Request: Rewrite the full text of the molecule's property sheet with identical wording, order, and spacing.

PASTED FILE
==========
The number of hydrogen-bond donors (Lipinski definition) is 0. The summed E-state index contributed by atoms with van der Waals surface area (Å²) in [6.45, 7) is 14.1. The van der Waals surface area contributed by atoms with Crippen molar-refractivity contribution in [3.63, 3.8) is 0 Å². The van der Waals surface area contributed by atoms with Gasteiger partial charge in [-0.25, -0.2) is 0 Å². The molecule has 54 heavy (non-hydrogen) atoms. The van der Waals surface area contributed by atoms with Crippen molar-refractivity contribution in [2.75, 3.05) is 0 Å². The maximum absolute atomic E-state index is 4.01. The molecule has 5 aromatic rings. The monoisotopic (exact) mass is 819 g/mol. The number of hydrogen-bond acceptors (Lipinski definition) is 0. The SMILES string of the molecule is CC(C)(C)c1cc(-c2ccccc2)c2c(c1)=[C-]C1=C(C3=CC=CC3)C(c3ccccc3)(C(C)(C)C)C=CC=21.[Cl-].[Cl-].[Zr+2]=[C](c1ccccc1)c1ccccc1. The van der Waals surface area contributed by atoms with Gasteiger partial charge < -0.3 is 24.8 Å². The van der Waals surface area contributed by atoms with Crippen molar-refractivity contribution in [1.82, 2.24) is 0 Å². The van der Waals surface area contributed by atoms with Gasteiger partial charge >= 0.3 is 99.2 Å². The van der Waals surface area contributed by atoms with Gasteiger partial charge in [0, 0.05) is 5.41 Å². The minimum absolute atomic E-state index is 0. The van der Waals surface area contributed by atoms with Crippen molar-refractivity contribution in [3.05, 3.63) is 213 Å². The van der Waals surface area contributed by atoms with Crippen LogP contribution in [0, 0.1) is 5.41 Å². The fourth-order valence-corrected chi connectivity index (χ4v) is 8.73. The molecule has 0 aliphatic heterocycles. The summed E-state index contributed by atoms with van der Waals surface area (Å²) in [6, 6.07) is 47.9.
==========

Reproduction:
The number of hydrogen-bond donors (Lipinski definition) is 0. The summed E-state index contributed by atoms with van der Waals surface area (Å²) in [6.45, 7) is 14.1. The van der Waals surface area contributed by atoms with Crippen molar-refractivity contribution in [3.63, 3.8) is 0 Å². The van der Waals surface area contributed by atoms with Gasteiger partial charge in [-0.25, -0.2) is 0 Å². The molecule has 54 heavy (non-hydrogen) atoms. The van der Waals surface area contributed by atoms with Crippen molar-refractivity contribution in [2.75, 3.05) is 0 Å². The maximum absolute atomic E-state index is 4.01. The molecule has 5 aromatic rings. The monoisotopic (exact) mass is 819 g/mol. The number of hydrogen-bond acceptors (Lipinski definition) is 0. The SMILES string of the molecule is CC(C)(C)c1cc(-c2ccccc2)c2c(c1)=[C-]C1=C(C3=CC=CC3)C(c3ccccc3)(C(C)(C)C)C=CC=21.[Cl-].[Cl-].[Zr+2]=[C](c1ccccc1)c1ccccc1. The van der Waals surface area contributed by atoms with Gasteiger partial charge < -0.3 is 24.8 Å². The van der Waals surface area contributed by atoms with Crippen molar-refractivity contribution in [1.82, 2.24) is 0 Å². The van der Waals surface area contributed by atoms with Gasteiger partial charge >= 0.3 is 99.2 Å². The van der Waals surface area contributed by atoms with Gasteiger partial charge in [0, 0.05) is 5.41 Å². The minimum absolute atomic E-state index is 0. The van der Waals surface area contributed by atoms with Crippen molar-refractivity contribution in [3.05, 3.63) is 213 Å². The van der Waals surface area contributed by atoms with Crippen LogP contribution in [0, 0.1) is 5.41 Å². The fourth-order valence-corrected chi connectivity index (χ4v) is 8.73. The molecule has 0 aliphatic heterocycles. The summed E-state index contributed by atoms with van der Waals surface area (Å²) in [6, 6.07) is 47.9.